When last we left our supporting cast — Barnardo the Paranoid, Marcellus the Chatty, and Horatio the (former) Skeptic, they were in the process of having their souls demolished by the appearance of the Ghost. Marcellus, having seen the spectre twice before, is able to muster up enough courage to speak, but not to the Ghost itself. Instead, he tells Horatio to speak to it, since he is a scholar and by extension, presumably, a ghostbuster.
Now, three lines later, Barnardo and Marcellus both repeat the injunction. Horatio isn’t just along for a free tour of the battlements at night; he has a job to do. So he puts on his best authoritative tone, which must be difficult considering the Ghost is (a) a supernatural entity, and (b) a king. Note that, unless the audience is wearing universal translators, he does not speak Latin to it. Maybe that’s why he doesn’t get a reply.
Or maybe Horatio is simply being rude. “Usurp” is an odd choice of metaphor with which to open. It implies that the Ghost has unlawfully intruded upon “this time of night” (even though it will come to be established that midnight is the perfect time for ghosts to walk the earth). The next line, starting with “together,” adds a second charge of usurpation: not only has the Ghost stolen the time, he has also stolen the dead King’s appearance. Though he is terrified, Horatio has the guts to accuse the Ghost of being an imposter — the implications of which will be explained in Act 1, Scene 4.
“The majesty of buried Denmark” is an interesting phrase. It uses a synecdoche to associate “Denmark” the country with its head of state, something that Shakespeare does frequently to remind us of the stakes (“Never alone/ Did the king sigh, but with a general groan,” as Rosencrantz says later). But with the addition of “buried,” it muddies the figure of speech. “Denmark” the man is buried, true; but to suggest that “Denmark” the country is likewise entombed? That slip of the tongue might be the first nationwide use of the play’s “corruption/decomposition” motif — a motif we’ll call the “something rotten” thread.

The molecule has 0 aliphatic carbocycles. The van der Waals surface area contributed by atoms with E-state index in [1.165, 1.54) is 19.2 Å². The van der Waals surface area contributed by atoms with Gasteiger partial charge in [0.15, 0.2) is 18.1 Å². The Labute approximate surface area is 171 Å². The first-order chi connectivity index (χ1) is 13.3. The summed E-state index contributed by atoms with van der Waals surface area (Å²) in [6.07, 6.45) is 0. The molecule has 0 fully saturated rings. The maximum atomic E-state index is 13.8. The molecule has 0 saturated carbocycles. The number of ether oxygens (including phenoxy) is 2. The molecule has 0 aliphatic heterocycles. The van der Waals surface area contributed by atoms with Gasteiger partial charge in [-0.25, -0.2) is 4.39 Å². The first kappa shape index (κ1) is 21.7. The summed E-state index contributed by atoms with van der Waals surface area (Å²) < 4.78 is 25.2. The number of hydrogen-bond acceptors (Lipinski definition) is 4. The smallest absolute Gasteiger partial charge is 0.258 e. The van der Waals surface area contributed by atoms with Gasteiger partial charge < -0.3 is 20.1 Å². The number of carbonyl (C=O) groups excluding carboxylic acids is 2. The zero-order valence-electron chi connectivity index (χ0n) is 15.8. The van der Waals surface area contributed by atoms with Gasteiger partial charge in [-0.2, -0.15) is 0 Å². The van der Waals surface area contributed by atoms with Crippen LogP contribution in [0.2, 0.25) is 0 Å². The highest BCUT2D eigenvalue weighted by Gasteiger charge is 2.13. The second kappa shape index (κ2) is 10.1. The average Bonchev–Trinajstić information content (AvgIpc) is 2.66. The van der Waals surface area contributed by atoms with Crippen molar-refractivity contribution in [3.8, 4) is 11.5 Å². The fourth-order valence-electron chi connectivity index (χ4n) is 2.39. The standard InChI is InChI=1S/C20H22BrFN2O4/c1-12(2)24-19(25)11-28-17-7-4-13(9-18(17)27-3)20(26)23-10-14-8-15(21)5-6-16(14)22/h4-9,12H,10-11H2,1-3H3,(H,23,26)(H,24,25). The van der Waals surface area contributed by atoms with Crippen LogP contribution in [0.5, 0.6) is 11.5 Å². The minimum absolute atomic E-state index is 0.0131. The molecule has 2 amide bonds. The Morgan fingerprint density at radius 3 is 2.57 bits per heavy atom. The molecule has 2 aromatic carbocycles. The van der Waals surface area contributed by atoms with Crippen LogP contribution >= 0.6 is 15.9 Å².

Finally, Horatio ends his undiplomatic overture with a double whammy: not only does he “charge” the Ghost-King to speak, but he also adds a heavenly oath. If Horatio does doubt the veracity of the Ghost, he knows that the alternative is likely a devil in disguise, so why does he risk offending the Devil by charging him “By heaven”? It could be an unconscious choice on Horatio’s part. But I wonder, despite the urgent repetition he’ll deliver in two lines’ time, if Horatio might be quite happy to chase the Ghost-Devil away with angry words and talk of heaven? It would, at the very least, save him the trouble of exercising his rusty Latin skills.
Quartos vs. Folio: In Q1 and F, Marcellus’s line is “Question it, Horatio,” whereas in Q2 it is “Speak to it, Horatio.” Normally, when a line appears in more than one version, it is considered correct. Additionally, it’s easy to see how “Speak to it” could be a compositor’s error, since it is a partial repetition of Marcellus’s last line. But I like the repetition, which adds a frantic urgency to the scene, and suggests that Marcellus is just barely holding his nerves together.
To Tweak or Not to Tweak: Some of the words I’ve discussed above — “usurp’st” and “the majesty of buried Denmark” — are going to cause problems to the modern ear. In addition, the syntax of lines 45-48 is a bit convoluted. As a potential simplification, you could snip out the indirect object:
What art thou that usurps this time of night
Together with the form of buried Denmark?
But the swiftest approach to Horatio’s lines would probably be:
What art thou that usurps this time of night?
By heaven, I charge thee, speak!
This approach obscures Horatio’s dubiousness, plus we lose the “something rotten” synedoche. But we’ll get plenty of both in scenes to come.